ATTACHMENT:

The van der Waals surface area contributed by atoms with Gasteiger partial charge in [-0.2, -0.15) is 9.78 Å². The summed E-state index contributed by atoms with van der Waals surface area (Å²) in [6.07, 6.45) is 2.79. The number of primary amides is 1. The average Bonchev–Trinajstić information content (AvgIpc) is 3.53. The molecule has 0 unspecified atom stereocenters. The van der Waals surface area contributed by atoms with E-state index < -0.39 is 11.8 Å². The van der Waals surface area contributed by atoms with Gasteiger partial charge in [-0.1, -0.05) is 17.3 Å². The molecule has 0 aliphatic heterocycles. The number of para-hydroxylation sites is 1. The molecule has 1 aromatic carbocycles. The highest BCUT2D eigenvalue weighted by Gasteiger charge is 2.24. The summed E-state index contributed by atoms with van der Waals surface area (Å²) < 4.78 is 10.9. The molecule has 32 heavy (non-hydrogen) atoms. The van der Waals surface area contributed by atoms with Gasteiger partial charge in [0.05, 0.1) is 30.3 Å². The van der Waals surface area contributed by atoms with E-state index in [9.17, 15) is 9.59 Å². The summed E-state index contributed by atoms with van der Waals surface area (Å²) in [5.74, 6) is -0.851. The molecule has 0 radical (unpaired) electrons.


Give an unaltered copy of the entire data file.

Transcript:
The van der Waals surface area contributed by atoms with Gasteiger partial charge in [-0.2, -0.15) is 9.78 Å². The summed E-state index contributed by atoms with van der Waals surface area (Å²) in [6.07, 6.45) is 2.79. The number of primary amides is 1. The average Bonchev–Trinajstić information content (AvgIpc) is 3.53. The molecule has 0 unspecified atom stereocenters. The van der Waals surface area contributed by atoms with E-state index < -0.39 is 11.8 Å². The van der Waals surface area contributed by atoms with Gasteiger partial charge in [-0.1, -0.05) is 17.3 Å². The molecule has 0 aliphatic heterocycles. The number of para-hydroxylation sites is 1. The molecule has 1 aromatic carbocycles. The highest BCUT2D eigenvalue weighted by Gasteiger charge is 2.24. The summed E-state index contributed by atoms with van der Waals surface area (Å²) < 4.78 is 10.9. The molecule has 32 heavy (non-hydrogen) atoms. The van der Waals surface area contributed by atoms with Gasteiger partial charge in [0.05, 0.1) is 30.3 Å². The van der Waals surface area contributed by atoms with E-state index in [9.17, 15) is 9.59 Å². The summed E-state index contributed by atoms with van der Waals surface area (Å²) in [5.74, 6) is -0.851. The molecule has 0 radical (unpaired) electrons.